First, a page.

To the Editor — In its twelve years online, Foldit has become a frequently used teaching tool for biochemistry at the college level, despite not providing premade content specifically for education. Here we introduce Foldit Education Mode, in which students proceed through a self-guided tutorial of standard concepts in protein biochemistry via a series of interactive three-dimensional biochemistry puzzles. Education Mode could be used independently or as a central component of a science class. With many classrooms staying in remote mode this autumn, Foldit Education Mode offers a unique and free online option for classes worldwide and is available for download at our new educator’s page:

Foldit is a free citizen science biochemistry computer game1. In the most basic Foldit puzzles, players try to fold a protein into its proper three-dimensional structure, starting from an unfolded peptide. The players’ structures are immediately scored using the Rosetta force field2, with the players collaborating and competing to attain the best-scoring protein structure. The concept is that, if hundreds or thousands of players all work to create a protein structure, there is a higher chance that one of them may find the correct fold.

The interactive nature of Foldit and its accessibility to non-scientist audiences quickly attracted the interest of educators3,4,5,6, despite Foldit not providing material that is explicitly tailored for science education. We have recently introduced Custom Contests7, a feature that allows educators to create, administer and grade their own Foldit puzzles to fit their curriculum, but Custom Contests do not provide pre-made content to teach standard topics in biochemistry.

The need for online learning opportunities has vastly increased in recent months due to the COVID-19 pandemic, and we have responded by creating Foldit Education Mode. Currently, Education Mode consists of 29 puzzles split into 9 tiers that walk the student through a standard set of topics in biochemistry education (Fig. 1a), including atomic interactions, the hydrophobic effect, amino acids, primary structure, secondary structure, tertiary structure, protein folding pathways and ligand binding. Many of the puzzles start by allowing the student to explore the puzzle as a sandbox, thus becoming familiar with it before starting the tutorial. In each puzzle, students click through a tutorial on the topic that guides them through the conceptual basis of the puzzle (Fig. 1b). Then, students solve the puzzle by achieving a prespecified Foldit score. In many levels, this score is modified to provide a bonus that rewards specific outcomes, such as rewarding the creation of hydrogen bonds in a puzzle that judges β-sheet formation. Along the way, students learn Foldit tools that will allow them to complete more advanced puzzles. These are a mixture of protein design puzzles (Fig. 1c), folding puzzles (Fig. 1d) and sequence alignment puzzles (Fig. 1e), which are used to teach different topics.

Fig. 1: Foldit Education Mode.
figure 1

a, A flowchart depicting the current topics and number of puzzles within Foldit Education Mode. b, Wiggle puzzle, showing a tutorial bubble example. Students click back or next to proceed through the tutorials within each puzzle. c, An example of a protein design puzzle, “Primary Structure,” in which students are asked to choose amino acids that optimize the protein’s stability. d, An example of a protein folding puzzle, “Tertiary Structure,” in which students are given a protein with preformed secondary structure and are asked to fold it into a stable tertiary structure. e, An example of a sequence alignment puzzle. In this puzzle, “Alignin’ Sequences,” students are asked to align the sequence of a protein to that of a protein of known structure to enable structural threading.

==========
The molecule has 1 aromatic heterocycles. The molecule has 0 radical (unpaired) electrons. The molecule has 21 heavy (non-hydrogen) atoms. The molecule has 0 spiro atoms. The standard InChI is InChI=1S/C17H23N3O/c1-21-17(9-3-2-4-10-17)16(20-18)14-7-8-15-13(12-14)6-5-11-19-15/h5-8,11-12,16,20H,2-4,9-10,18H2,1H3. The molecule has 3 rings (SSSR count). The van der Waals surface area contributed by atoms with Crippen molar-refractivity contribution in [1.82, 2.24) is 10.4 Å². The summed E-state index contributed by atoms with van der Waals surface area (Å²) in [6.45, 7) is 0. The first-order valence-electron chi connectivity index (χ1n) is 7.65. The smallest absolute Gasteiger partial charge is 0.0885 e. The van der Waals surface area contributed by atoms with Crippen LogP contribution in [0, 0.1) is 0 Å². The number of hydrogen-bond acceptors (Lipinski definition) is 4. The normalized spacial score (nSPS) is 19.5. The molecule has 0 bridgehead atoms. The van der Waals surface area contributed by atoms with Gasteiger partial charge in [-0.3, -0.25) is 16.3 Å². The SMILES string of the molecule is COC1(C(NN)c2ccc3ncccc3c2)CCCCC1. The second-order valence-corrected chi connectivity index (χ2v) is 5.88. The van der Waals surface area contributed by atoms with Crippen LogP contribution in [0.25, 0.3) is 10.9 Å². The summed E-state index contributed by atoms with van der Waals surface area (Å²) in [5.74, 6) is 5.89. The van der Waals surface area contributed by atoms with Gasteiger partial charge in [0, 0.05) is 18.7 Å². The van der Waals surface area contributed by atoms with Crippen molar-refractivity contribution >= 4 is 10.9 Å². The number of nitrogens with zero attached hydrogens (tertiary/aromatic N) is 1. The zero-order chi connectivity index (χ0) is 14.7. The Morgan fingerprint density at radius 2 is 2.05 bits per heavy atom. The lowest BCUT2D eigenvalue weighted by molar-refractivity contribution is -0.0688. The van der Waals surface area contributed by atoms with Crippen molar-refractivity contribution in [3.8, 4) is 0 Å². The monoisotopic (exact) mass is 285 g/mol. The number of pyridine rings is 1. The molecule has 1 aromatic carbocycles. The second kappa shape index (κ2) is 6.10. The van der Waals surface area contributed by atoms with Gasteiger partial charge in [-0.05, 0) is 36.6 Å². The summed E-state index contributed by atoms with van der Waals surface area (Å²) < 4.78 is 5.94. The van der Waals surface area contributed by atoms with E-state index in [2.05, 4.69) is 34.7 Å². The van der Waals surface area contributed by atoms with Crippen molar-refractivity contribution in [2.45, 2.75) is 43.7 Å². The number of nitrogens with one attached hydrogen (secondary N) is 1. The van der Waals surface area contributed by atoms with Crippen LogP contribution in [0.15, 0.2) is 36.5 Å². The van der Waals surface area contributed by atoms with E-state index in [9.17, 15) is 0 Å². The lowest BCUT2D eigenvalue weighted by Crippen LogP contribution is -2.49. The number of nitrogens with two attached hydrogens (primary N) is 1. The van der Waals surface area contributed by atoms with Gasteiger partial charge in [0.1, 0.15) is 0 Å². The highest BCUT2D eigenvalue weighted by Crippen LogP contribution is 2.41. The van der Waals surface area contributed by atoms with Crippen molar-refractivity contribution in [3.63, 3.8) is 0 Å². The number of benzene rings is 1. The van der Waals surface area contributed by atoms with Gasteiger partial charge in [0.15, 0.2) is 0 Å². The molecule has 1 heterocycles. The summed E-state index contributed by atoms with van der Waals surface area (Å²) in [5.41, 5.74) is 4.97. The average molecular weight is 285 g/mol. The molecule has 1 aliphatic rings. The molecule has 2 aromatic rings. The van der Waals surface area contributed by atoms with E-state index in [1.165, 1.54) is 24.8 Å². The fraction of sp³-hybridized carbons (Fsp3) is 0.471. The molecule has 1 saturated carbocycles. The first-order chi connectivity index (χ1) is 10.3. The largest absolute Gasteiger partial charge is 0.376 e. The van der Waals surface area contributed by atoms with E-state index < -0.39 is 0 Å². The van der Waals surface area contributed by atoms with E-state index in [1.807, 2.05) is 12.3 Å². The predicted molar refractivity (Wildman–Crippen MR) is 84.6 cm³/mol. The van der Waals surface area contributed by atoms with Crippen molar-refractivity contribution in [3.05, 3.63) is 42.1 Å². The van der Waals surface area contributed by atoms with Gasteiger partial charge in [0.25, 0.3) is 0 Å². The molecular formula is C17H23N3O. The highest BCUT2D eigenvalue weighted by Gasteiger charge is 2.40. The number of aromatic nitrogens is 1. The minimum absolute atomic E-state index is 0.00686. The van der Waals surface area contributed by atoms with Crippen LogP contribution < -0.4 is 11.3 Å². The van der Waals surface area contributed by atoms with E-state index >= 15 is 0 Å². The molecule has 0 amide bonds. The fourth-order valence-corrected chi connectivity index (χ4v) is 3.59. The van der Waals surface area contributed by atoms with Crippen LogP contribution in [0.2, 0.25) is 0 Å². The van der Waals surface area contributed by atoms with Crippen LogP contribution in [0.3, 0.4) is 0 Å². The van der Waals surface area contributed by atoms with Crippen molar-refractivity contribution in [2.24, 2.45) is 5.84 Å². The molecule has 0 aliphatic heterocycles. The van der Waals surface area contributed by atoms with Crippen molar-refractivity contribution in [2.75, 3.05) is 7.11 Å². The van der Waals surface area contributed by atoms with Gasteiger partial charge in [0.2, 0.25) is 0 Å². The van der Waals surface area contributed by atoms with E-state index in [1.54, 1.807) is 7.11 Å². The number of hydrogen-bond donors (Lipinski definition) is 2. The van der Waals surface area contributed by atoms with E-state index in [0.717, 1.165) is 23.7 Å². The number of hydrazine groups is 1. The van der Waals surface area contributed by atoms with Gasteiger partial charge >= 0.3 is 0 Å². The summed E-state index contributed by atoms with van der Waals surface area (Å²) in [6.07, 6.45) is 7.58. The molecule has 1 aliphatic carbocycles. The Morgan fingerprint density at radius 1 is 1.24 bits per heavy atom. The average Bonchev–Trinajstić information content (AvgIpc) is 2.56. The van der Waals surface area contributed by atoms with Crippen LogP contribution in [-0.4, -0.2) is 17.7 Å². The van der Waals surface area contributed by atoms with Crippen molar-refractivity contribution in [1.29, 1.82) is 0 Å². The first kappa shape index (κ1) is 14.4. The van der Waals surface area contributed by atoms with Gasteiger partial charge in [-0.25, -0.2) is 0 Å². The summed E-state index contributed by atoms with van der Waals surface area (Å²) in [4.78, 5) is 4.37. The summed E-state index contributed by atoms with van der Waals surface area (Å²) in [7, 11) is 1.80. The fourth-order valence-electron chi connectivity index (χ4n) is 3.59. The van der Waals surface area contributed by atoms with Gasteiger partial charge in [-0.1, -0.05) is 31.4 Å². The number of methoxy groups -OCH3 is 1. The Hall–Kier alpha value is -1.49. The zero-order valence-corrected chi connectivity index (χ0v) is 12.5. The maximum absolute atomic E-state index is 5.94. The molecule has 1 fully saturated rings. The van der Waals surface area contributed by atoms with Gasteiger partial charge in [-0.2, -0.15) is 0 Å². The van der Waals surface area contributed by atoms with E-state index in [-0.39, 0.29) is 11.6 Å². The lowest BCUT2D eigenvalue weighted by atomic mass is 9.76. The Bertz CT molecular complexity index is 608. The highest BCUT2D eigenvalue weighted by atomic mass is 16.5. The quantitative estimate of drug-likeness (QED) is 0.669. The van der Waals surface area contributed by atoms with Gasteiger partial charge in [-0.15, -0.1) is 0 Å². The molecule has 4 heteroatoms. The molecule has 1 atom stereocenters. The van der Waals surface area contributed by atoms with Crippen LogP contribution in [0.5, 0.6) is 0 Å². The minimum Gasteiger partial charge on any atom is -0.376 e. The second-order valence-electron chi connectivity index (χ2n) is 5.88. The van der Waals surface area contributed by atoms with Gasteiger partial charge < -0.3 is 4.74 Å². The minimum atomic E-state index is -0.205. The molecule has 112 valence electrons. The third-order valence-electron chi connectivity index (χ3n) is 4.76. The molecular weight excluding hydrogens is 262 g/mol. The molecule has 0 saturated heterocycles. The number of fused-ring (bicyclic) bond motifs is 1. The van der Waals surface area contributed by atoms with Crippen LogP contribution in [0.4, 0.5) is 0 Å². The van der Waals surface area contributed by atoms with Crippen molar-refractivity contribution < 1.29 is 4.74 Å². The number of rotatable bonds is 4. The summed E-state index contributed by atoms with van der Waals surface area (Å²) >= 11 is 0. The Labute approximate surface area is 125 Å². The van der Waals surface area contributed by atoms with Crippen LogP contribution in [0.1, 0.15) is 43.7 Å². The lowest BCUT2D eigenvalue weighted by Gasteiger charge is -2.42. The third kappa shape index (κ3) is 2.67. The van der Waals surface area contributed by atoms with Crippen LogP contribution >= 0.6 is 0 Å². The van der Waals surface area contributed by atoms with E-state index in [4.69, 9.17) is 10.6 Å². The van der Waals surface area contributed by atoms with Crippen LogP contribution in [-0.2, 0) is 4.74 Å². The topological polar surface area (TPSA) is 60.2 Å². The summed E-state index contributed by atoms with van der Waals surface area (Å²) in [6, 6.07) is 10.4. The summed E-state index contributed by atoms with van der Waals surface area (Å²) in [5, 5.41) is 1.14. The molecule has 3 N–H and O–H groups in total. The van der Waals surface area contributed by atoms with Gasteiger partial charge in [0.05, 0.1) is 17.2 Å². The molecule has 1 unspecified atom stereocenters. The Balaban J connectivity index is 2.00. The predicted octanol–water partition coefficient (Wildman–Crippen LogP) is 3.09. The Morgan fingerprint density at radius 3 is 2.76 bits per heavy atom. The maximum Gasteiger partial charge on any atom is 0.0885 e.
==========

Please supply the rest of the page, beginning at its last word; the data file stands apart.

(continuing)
Although the tutorial is self-guided and can be used by anyone interested in learning biochemistry, it was specifically created for class use. Instructors can choose to skip puzzles as needed and can supplement with puzzles from the standard Foldit tutorials if desired. Several of the puzzles have already been used in class, with accompanying written assignments that can be downloaded at our educator’s webpage ( Students are also able to use the in-game chat function to discuss their puzzles in real time with other students in their class or with their instructor.

Some important notes: students are currently unable to turn in their puzzles for grading through the Foldit client, and the instructor does not have access to their solutions. These features are available in Custom Contests; thus, for larger and more involved puzzles with accompanying written assignments (for example, the “Primary Structure” and “Tertiary Structure” puzzles), instructors may consider skipping the version in Education Mode and downloading a Custom Contest version of the puzzle instead. Moreover, we note that Education Mode is a different release from standard Foldit, and playing standard science puzzles will require switching to the main release of Foldit.

Finally, we are making this announcement before Education Mode has undergone stringent educational testing, due to the urgent need for such tools right now. We welcome all feedback on how to improve the Education Mode.